Men who suffer with erectile dysfunction may be prescribed drugs like Cialis or Viagra. When medications do not work, however, a doctor may prescribe a different course of action. Intracavernous pharmacotherapy (ICP), also known as a penile injection, is supposed to help those with severe E.D. – like a man recovering from prostate cancer may experience – and is designed to give a man an erection for up to one hour. The most common penile injection drugs on the market are:

  • Caverject Impulse
  • Edex
  • Bi-mix
  • Tri-mix
  • Quad-mix

An alprostadil-based suppository called Muse may also be prescribed; it is injected into the urethra at the opening of the penis, as opposed to the side. All of these drugs are self-administered.

What problems are associated with these drugs?

Any erectile dysfunction drug comes with the warning that men who experience an erection for longer than four hours face developing priapism. There are two categories:

  • Ischemic priapism: the blood is unable to drain out of the penis
  • Nonischemic priapism: too much blood enters the penis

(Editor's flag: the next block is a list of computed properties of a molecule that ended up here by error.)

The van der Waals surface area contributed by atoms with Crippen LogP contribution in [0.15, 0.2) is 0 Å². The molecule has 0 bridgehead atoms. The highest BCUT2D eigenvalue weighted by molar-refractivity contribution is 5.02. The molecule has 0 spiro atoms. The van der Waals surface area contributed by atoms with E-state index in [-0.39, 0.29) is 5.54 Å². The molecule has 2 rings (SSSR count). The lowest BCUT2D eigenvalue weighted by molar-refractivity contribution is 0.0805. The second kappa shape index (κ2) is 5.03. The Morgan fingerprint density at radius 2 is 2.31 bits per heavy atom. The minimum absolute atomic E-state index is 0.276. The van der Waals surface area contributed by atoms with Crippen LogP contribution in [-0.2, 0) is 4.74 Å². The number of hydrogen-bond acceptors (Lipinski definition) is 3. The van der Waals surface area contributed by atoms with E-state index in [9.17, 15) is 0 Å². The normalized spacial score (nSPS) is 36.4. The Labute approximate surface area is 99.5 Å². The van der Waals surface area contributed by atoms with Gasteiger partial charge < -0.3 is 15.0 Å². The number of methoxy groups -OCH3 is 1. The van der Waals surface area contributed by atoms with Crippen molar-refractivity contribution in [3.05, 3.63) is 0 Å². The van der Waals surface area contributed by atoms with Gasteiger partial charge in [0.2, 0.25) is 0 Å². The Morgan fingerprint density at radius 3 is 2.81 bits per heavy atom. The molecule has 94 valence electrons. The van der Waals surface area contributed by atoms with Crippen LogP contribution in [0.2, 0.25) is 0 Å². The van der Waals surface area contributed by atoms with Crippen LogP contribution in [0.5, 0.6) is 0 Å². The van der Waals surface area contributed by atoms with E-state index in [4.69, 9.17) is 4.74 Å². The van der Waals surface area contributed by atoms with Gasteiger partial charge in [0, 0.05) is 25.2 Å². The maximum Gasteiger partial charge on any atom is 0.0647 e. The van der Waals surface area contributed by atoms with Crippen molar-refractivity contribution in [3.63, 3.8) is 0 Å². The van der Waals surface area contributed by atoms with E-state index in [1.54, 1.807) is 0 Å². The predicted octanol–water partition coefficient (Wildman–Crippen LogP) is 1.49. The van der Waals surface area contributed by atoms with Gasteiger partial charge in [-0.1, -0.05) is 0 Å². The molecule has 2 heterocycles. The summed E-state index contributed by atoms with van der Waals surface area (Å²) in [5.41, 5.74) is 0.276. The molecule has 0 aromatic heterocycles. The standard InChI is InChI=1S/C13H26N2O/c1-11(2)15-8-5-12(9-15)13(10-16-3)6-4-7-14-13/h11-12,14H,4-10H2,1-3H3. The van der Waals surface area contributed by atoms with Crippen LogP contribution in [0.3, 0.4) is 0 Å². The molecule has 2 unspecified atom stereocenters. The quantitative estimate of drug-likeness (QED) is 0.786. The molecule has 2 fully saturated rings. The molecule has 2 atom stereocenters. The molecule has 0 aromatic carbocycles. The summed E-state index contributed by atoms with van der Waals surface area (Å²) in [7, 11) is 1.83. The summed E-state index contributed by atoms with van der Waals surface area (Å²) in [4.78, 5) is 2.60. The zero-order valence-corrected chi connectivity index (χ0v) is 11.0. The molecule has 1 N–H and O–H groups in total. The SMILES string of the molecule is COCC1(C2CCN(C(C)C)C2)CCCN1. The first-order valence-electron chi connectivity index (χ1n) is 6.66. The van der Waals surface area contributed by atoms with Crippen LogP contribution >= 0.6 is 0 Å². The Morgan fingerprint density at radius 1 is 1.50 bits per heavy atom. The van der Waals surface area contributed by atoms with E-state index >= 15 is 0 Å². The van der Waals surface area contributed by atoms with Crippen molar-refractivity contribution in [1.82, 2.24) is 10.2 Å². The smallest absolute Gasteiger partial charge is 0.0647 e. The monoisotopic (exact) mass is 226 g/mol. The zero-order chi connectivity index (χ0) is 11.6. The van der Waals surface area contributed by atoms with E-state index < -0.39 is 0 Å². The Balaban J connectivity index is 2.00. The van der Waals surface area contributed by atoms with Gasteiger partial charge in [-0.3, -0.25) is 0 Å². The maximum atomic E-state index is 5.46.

These are painful conditions unlinked to sexual arousal. In either case, the prolonged retention of blood can cause permanent damage to the tissues within the penis. Priapism requires a trip to the E.R., and could result in deformities, infections or even permanent impotence. In some cases, patients may need to seek surgical alternatives in order to achieve an erection.

Who is responsible?

Though many doctors prescribe penile injections only as a “last resort” for men who have either tried other erectile dysfunction drugs without success, or who have suffered through an illness such as prostate cancer, there are those who will prescribe these drugs for patients who may not need them yet. When a doctor prescribes ICP without doing his/her due diligence, the doctor is guilty of medical malpractice. In some cases around the country, the doctor failed to inform the patient about the potential for priapism and directions for what to do if it occurred, and the patients were unable to seek the right treatment. This is another example of malpractice.

Plaxen & Adler, P.A. offers comprehensive legal counsel for medical malpractice victims throughout Maryland. To speak with an experienced Baltimore defective drug attorney about your needs, please contact us.